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Fashion retailer Brownie signs agreement with Nedap for cloud-based RFID software ••• TMR Research report says RFID revolutionizing pharmaceutical industry ••• Harland Simon launches new Wi-Fi RFID reader ••• Silicon Labs' Bluetooth Mesh solution helps IoT developers cut time to market ••• Toshiba BLE products now support Bluetooth Mesh standard.
By Rich Handley

Harland Simon Launches New Wi-Fi RFID Reader

Harland Simon, a provider of RFID tracking solutions for the health-care industry, has launched a new fixed RFID reader that communicates with a software database via a Wi-Fi connection. The new device offers the same functionality as standard RFID readers, the company reports, and is intended to lower installation costs by eliminating the need to install new network points.

As a result, hospitals can install readers by plugging them into a normal power socket and registering them via a Wi-Fi network. This, according to the company, reduces installation costs and makes use of a hospital's existing wireless infrastructure for the automatic location tracking of medical devices. Due to cross-charging practices in place at many hospitals, clinical engineering departments often must pay high costs for the installation of a new network point. When only a network point exists and no power supply is available, the reader can be powered over Ethernet.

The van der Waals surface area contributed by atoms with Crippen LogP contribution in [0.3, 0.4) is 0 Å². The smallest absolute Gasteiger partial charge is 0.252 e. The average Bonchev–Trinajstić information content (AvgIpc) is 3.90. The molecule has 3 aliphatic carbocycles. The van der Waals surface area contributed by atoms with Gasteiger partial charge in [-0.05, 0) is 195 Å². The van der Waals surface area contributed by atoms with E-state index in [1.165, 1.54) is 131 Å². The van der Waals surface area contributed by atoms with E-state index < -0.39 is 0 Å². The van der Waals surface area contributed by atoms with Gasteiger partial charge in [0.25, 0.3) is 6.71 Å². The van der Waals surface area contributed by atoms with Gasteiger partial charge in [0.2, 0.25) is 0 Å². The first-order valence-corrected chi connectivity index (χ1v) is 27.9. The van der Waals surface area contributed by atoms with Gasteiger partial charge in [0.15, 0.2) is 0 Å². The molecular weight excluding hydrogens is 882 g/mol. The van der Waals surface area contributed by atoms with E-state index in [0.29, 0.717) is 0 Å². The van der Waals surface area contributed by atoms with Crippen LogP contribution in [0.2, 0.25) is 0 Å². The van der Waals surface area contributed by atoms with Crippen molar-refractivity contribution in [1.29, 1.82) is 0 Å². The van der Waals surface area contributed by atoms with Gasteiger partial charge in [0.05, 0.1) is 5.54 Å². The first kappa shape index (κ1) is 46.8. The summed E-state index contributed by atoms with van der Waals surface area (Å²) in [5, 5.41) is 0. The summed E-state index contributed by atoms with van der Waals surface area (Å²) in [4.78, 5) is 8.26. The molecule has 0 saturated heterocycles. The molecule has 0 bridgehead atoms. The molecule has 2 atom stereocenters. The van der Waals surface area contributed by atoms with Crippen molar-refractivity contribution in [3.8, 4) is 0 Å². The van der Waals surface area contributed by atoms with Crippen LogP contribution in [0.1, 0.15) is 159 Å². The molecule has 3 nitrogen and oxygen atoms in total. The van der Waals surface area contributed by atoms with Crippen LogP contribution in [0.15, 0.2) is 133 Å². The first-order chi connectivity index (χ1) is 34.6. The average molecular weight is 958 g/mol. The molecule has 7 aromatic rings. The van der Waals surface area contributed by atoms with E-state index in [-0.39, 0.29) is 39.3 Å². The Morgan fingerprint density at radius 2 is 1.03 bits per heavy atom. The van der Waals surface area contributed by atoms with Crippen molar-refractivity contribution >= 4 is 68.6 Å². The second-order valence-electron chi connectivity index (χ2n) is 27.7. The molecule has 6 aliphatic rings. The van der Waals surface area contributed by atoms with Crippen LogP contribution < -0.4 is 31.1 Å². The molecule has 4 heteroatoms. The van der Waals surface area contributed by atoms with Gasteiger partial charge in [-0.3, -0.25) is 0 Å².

The new reader forms part of the company's RFID Discovery asset-tracking system, used by hospitals throughout the United Kingdom to monitor the locations of mobile medical equipment. By tracking such devices as infusion pumps, syringe drivers, scanners, monitors, feeding devices, mattresses and beds, the system helps hospitals to lower costs by improving utilization levels, thereby reducing the need to purchase additional equipment. The system is designed to help users locate devices quickly, and thus reduces the amount of time workers spend searching for misplaced equipment.

Fixed readers detect the presence of any device fitted with a specialized active RFID tag, then transmit location data back to a central database. Medical engineers and clinical personnel can access the database to locate specific devices.

"Feedback from our clinical engineering users highlighted the challenges and costs many of them face when having to install additional network points," said Andy James, Harland Simon's director of commercial operations for RFID Discovery, in a prepared statement. "The launch of the new reader demonstrates our commitment to continually improve our range of hardware to ensure we can deliver suitable options for different requirements."

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